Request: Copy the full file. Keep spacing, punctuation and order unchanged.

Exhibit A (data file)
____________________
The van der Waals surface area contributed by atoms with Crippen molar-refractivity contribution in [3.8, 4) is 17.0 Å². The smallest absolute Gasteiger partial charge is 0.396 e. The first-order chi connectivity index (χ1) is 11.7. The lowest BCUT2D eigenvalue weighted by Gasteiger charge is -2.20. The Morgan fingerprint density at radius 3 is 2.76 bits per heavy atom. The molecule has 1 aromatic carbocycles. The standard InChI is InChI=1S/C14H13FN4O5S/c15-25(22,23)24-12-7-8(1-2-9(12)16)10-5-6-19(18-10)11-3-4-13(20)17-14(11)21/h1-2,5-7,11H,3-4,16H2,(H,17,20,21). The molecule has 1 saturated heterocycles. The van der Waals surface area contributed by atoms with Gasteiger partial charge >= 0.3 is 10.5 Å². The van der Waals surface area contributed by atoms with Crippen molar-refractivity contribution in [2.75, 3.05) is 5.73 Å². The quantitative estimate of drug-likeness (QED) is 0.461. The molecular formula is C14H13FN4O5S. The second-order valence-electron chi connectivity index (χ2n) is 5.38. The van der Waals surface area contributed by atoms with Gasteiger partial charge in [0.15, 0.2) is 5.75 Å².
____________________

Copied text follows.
The van der Waals surface area contributed by atoms with Crippen molar-refractivity contribution in [3.8, 4) is 17.0 Å². The smallest absolute Gasteiger partial charge is 0.396 e. The first-order chi connectivity index (χ1) is 11.7. The lowest BCUT2D eigenvalue weighted by Gasteiger charge is -2.20. The Morgan fingerprint density at radius 3 is 2.76 bits per heavy atom. The molecule has 1 aromatic carbocycles. The standard InChI is InChI=1S/C14H13FN4O5S/c15-25(22,23)24-12-7-8(1-2-9(12)16)10-5-6-19(18-10)11-3-4-13(20)17-14(11)21/h1-2,5-7,11H,3-4,16H2,(H,17,20,21). The molecule has 1 saturated heterocycles. The van der Waals surface area contributed by atoms with Gasteiger partial charge >= 0.3 is 10.5 Å². The van der Waals surface area contributed by atoms with Crippen molar-refractivity contribution in [2.75, 3.05) is 5.73 Å². The quantitative estimate of drug-likeness (QED) is 0.461. The molecular formula is C14H13FN4O5S. The second-order valence-electron chi connectivity index (χ2n) is 5.38. The van der Waals surface area contributed by atoms with Gasteiger partial charge in [0.15, 0.2) is 5.75 Å².